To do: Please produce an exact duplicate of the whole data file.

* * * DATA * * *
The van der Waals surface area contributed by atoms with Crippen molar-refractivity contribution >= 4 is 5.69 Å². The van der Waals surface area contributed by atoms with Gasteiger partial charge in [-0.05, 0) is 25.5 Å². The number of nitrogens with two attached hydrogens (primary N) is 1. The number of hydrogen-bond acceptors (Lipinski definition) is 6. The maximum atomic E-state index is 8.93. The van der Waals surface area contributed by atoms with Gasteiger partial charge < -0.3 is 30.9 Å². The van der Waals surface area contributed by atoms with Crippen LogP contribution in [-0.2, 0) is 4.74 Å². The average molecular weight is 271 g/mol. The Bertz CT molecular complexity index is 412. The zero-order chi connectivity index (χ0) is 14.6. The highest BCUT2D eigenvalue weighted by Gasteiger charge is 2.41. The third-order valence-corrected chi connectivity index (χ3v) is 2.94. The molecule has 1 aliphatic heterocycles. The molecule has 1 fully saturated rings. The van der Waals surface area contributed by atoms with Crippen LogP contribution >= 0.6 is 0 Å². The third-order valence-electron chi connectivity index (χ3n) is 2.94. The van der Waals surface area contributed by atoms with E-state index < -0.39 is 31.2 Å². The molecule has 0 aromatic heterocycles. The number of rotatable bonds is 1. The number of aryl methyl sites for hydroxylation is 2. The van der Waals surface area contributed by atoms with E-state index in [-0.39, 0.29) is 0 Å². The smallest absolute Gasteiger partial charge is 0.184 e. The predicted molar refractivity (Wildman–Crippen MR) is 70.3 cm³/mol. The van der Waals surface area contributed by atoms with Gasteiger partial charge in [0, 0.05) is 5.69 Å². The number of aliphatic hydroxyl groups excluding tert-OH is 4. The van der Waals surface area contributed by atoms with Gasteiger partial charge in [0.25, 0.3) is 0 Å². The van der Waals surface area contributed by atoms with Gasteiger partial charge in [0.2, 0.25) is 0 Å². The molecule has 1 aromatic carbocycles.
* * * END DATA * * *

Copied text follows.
The van der Waals surface area contributed by atoms with Crippen molar-refractivity contribution >= 4 is 5.69 Å². The van der Waals surface area contributed by atoms with Gasteiger partial charge in [-0.05, 0) is 25.5 Å². The number of nitrogens with two attached hydrogens (primary N) is 1. The number of hydrogen-bond acceptors (Lipinski definition) is 6. The maximum atomic E-state index is 8.93. The van der Waals surface area contributed by atoms with Gasteiger partial charge < -0.3 is 30.9 Å². The van der Waals surface area contributed by atoms with Crippen LogP contribution in [-0.2, 0) is 4.74 Å². The average molecular weight is 271 g/mol. The Bertz CT molecular complexity index is 412. The zero-order chi connectivity index (χ0) is 14.6. The highest BCUT2D eigenvalue weighted by Gasteiger charge is 2.41. The third-order valence-corrected chi connectivity index (χ3v) is 2.94. The molecule has 1 aliphatic heterocycles. The molecule has 1 fully saturated rings. The van der Waals surface area contributed by atoms with Crippen LogP contribution >= 0.6 is 0 Å². The third-order valence-electron chi connectivity index (χ3n) is 2.94. The van der Waals surface area contributed by atoms with E-state index < -0.39 is 31.2 Å². The molecule has 0 aromatic heterocycles. The number of rotatable bonds is 1. The number of aryl methyl sites for hydroxylation is 2. The van der Waals surface area contributed by atoms with E-state index in [-0.39, 0.29) is 0 Å². The smallest absolute Gasteiger partial charge is 0.184 e. The predicted molar refractivity (Wildman–Crippen MR) is 70.3 cm³/mol. The van der Waals surface area contributed by atoms with Gasteiger partial charge in [0, 0.05) is 5.69 Å². The number of aliphatic hydroxyl groups excluding tert-OH is 4. The van der Waals surface area contributed by atoms with Gasteiger partial charge in [0.25, 0.3) is 0 Å². The van der Waals surface area contributed by atoms with Gasteiger partial charge in [0.2, 0.25) is 0 Å². The molecule has 1 aromatic carbocycles.